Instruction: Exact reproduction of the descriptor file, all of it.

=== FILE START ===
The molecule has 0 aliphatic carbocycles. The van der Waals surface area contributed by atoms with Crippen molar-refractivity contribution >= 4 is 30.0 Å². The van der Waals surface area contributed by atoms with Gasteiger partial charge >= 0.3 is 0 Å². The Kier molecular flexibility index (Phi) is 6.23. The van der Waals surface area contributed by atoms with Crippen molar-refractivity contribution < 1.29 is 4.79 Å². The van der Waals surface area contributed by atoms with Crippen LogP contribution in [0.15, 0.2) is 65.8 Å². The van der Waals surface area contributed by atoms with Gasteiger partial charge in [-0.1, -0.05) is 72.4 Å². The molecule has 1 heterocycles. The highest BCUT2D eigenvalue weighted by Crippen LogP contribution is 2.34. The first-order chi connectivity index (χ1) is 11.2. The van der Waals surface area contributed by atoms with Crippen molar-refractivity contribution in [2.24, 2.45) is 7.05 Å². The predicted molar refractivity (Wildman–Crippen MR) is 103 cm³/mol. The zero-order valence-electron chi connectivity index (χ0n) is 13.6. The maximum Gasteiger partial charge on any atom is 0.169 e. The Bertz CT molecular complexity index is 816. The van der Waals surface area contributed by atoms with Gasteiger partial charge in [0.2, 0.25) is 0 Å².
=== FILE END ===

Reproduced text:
The molecule has 0 aliphatic carbocycles. The van der Waals surface area contributed by atoms with Crippen molar-refractivity contribution >= 4 is 30.0 Å². The van der Waals surface area contributed by atoms with Gasteiger partial charge >= 0.3 is 0 Å². The Kier molecular flexibility index (Phi) is 6.23. The van der Waals surface area contributed by atoms with Crippen molar-refractivity contribution < 1.29 is 4.79 Å². The van der Waals surface area contributed by atoms with Crippen LogP contribution in [0.15, 0.2) is 65.8 Å². The van der Waals surface area contributed by atoms with Gasteiger partial charge in [-0.1, -0.05) is 72.4 Å². The molecule has 1 heterocycles. The highest BCUT2D eigenvalue weighted by Crippen LogP contribution is 2.34. The first-order chi connectivity index (χ1) is 11.2. The van der Waals surface area contributed by atoms with Crippen molar-refractivity contribution in [2.24, 2.45) is 7.05 Å². The predicted molar refractivity (Wildman–Crippen MR) is 103 cm³/mol. The zero-order valence-electron chi connectivity index (χ0n) is 13.6. The maximum Gasteiger partial charge on any atom is 0.169 e. The Bertz CT molecular complexity index is 816. The van der Waals surface area contributed by atoms with Gasteiger partial charge in [0.2, 0.25) is 0 Å².